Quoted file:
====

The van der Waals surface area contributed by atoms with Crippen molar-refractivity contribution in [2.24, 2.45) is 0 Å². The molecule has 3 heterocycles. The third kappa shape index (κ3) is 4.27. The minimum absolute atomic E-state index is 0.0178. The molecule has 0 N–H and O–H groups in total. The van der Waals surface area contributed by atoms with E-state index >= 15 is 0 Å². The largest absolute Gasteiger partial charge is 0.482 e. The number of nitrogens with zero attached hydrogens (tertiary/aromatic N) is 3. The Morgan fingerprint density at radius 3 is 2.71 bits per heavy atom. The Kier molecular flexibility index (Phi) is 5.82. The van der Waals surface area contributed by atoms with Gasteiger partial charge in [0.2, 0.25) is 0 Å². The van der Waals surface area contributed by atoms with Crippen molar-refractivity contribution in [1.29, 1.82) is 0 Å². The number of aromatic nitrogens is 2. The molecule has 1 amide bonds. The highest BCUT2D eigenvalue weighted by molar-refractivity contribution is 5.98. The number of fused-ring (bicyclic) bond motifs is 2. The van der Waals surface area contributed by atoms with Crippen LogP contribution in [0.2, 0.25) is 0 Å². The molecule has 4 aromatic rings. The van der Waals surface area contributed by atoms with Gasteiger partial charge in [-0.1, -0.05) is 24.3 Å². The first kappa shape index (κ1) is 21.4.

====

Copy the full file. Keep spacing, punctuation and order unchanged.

The van der Waals surface area contributed by atoms with Crippen molar-refractivity contribution in [2.24, 2.45) is 0 Å². The molecule has 3 heterocycles. The third kappa shape index (κ3) is 4.27. The minimum absolute atomic E-state index is 0.0178. The molecule has 0 N–H and O–H groups in total. The van der Waals surface area contributed by atoms with E-state index >= 15 is 0 Å². The largest absolute Gasteiger partial charge is 0.482 e. The number of nitrogens with zero attached hydrogens (tertiary/aromatic N) is 3. The Morgan fingerprint density at radius 3 is 2.71 bits per heavy atom. The Kier molecular flexibility index (Phi) is 5.82. The van der Waals surface area contributed by atoms with Gasteiger partial charge in [0.2, 0.25) is 0 Å². The van der Waals surface area contributed by atoms with Crippen molar-refractivity contribution in [1.29, 1.82) is 0 Å². The number of aromatic nitrogens is 2. The molecule has 1 amide bonds. The highest BCUT2D eigenvalue weighted by molar-refractivity contribution is 5.98. The number of fused-ring (bicyclic) bond motifs is 2. The van der Waals surface area contributed by atoms with Crippen LogP contribution in [0.2, 0.25) is 0 Å². The molecule has 4 aromatic rings. The van der Waals surface area contributed by atoms with Gasteiger partial charge in [-0.1, -0.05) is 24.3 Å². The first kappa shape index (κ1) is 21.4.